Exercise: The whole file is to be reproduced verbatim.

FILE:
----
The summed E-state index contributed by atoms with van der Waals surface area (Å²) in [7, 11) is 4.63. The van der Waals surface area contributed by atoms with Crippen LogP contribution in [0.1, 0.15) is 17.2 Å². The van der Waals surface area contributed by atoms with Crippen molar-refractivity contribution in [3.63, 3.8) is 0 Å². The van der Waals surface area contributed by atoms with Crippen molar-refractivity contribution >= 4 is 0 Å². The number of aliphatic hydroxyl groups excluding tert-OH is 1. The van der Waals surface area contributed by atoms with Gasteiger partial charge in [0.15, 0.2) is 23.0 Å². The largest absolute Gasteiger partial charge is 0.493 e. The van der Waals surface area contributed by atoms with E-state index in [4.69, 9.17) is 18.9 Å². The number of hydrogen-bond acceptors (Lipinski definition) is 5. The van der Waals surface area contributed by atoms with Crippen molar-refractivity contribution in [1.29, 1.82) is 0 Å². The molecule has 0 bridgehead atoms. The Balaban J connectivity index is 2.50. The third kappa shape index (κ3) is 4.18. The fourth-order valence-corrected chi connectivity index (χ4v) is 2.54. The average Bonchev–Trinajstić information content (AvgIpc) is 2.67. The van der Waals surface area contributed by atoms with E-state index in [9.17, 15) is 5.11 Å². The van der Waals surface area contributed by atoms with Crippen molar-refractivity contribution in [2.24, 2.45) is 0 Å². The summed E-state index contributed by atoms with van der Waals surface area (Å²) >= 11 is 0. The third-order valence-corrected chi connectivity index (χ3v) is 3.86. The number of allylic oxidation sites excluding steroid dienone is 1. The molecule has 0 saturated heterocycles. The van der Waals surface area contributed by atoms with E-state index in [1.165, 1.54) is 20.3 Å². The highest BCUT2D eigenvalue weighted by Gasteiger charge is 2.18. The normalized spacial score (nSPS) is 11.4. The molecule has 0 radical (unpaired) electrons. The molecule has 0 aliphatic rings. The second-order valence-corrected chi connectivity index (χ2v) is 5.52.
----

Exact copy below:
The summed E-state index contributed by atoms with van der Waals surface area (Å²) in [7, 11) is 4.63. The van der Waals surface area contributed by atoms with Crippen LogP contribution in [0.1, 0.15) is 17.2 Å². The van der Waals surface area contributed by atoms with Crippen molar-refractivity contribution in [3.63, 3.8) is 0 Å². The van der Waals surface area contributed by atoms with Crippen molar-refractivity contribution >= 4 is 0 Å². The number of aliphatic hydroxyl groups excluding tert-OH is 1. The van der Waals surface area contributed by atoms with Gasteiger partial charge in [0.15, 0.2) is 23.0 Å². The largest absolute Gasteiger partial charge is 0.493 e. The van der Waals surface area contributed by atoms with E-state index in [4.69, 9.17) is 18.9 Å². The number of hydrogen-bond acceptors (Lipinski definition) is 5. The van der Waals surface area contributed by atoms with Crippen molar-refractivity contribution in [1.29, 1.82) is 0 Å². The molecule has 0 bridgehead atoms. The Balaban J connectivity index is 2.50. The third kappa shape index (κ3) is 4.18. The fourth-order valence-corrected chi connectivity index (χ4v) is 2.54. The average Bonchev–Trinajstić information content (AvgIpc) is 2.67. The van der Waals surface area contributed by atoms with E-state index in [9.17, 15) is 5.11 Å². The van der Waals surface area contributed by atoms with Crippen molar-refractivity contribution in [2.24, 2.45) is 0 Å². The summed E-state index contributed by atoms with van der Waals surface area (Å²) >= 11 is 0. The third-order valence-corrected chi connectivity index (χ3v) is 3.86. The number of allylic oxidation sites excluding steroid dienone is 1. The molecule has 0 saturated heterocycles. The van der Waals surface area contributed by atoms with E-state index in [1.165, 1.54) is 20.3 Å². The highest BCUT2D eigenvalue weighted by Gasteiger charge is 2.18. The normalized spacial score (nSPS) is 11.4. The molecule has 0 radical (unpaired) electrons. The molecule has 0 aliphatic rings. The second-order valence-corrected chi connectivity index (χ2v) is 5.52.